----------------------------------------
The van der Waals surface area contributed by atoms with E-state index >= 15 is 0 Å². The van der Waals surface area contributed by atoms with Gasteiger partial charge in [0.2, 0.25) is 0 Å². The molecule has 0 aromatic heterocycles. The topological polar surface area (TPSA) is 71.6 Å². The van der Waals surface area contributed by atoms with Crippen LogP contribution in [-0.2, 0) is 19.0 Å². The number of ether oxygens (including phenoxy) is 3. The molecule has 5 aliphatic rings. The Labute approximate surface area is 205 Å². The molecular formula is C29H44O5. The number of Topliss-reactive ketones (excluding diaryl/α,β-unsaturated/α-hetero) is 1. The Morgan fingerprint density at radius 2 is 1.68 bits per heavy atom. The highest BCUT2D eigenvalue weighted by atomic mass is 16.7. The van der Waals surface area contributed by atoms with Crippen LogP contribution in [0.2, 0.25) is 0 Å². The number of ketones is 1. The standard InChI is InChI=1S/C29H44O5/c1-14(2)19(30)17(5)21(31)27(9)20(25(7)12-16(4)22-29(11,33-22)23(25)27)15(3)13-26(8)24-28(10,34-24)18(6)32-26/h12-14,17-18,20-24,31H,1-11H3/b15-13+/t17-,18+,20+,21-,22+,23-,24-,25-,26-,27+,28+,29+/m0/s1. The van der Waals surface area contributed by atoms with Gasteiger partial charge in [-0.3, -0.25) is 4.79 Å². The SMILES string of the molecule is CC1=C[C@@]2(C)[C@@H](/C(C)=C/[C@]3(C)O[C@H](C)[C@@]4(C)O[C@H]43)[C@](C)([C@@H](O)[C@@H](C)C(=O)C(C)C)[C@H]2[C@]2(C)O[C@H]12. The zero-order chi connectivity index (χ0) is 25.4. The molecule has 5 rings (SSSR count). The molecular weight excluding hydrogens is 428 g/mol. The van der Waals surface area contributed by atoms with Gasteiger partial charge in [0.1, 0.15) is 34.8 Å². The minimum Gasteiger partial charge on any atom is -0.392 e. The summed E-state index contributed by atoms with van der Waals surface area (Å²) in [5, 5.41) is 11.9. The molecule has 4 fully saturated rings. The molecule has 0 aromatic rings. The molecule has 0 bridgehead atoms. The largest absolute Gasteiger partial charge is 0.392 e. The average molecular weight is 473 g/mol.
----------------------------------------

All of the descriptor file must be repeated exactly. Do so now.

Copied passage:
The van der Waals surface area contributed by atoms with E-state index >= 15 is 0 Å². The van der Waals surface area contributed by atoms with Gasteiger partial charge in [0.2, 0.25) is 0 Å². The molecule has 0 aromatic heterocycles. The topological polar surface area (TPSA) is 71.6 Å². The van der Waals surface area contributed by atoms with Crippen LogP contribution in [-0.2, 0) is 19.0 Å². The number of ether oxygens (including phenoxy) is 3. The molecule has 5 aliphatic rings. The Labute approximate surface area is 205 Å². The molecular formula is C29H44O5. The number of Topliss-reactive ketones (excluding diaryl/α,β-unsaturated/α-hetero) is 1. The Morgan fingerprint density at radius 2 is 1.68 bits per heavy atom. The highest BCUT2D eigenvalue weighted by atomic mass is 16.7. The van der Waals surface area contributed by atoms with Crippen LogP contribution in [0.2, 0.25) is 0 Å². The number of ketones is 1. The standard InChI is InChI=1S/C29H44O5/c1-14(2)19(30)17(5)21(31)27(9)20(25(7)12-16(4)22-29(11,33-22)23(25)27)15(3)13-26(8)24-28(10,34-24)18(6)32-26/h12-14,17-18,20-24,31H,1-11H3/b15-13+/t17-,18+,20+,21-,22+,23-,24-,25-,26-,27+,28+,29+/m0/s1. The van der Waals surface area contributed by atoms with Gasteiger partial charge in [-0.3, -0.25) is 4.79 Å². The SMILES string of the molecule is CC1=C[C@@]2(C)[C@@H](/C(C)=C/[C@]3(C)O[C@H](C)[C@@]4(C)O[C@H]43)[C@](C)([C@@H](O)[C@@H](C)C(=O)C(C)C)[C@H]2[C@]2(C)O[C@H]12. The zero-order chi connectivity index (χ0) is 25.4. The molecule has 5 rings (SSSR count). The molecular weight excluding hydrogens is 428 g/mol. The van der Waals surface area contributed by atoms with Gasteiger partial charge in [0.1, 0.15) is 34.8 Å². The minimum Gasteiger partial charge on any atom is -0.392 e. The summed E-state index contributed by atoms with van der Waals surface area (Å²) in [5, 5.41) is 11.9. The molecule has 4 fully saturated rings. The molecule has 0 aromatic rings. The molecule has 0 bridgehead atoms. The largest absolute Gasteiger partial charge is 0.392 e. The average molecular weight is 473 g/mol.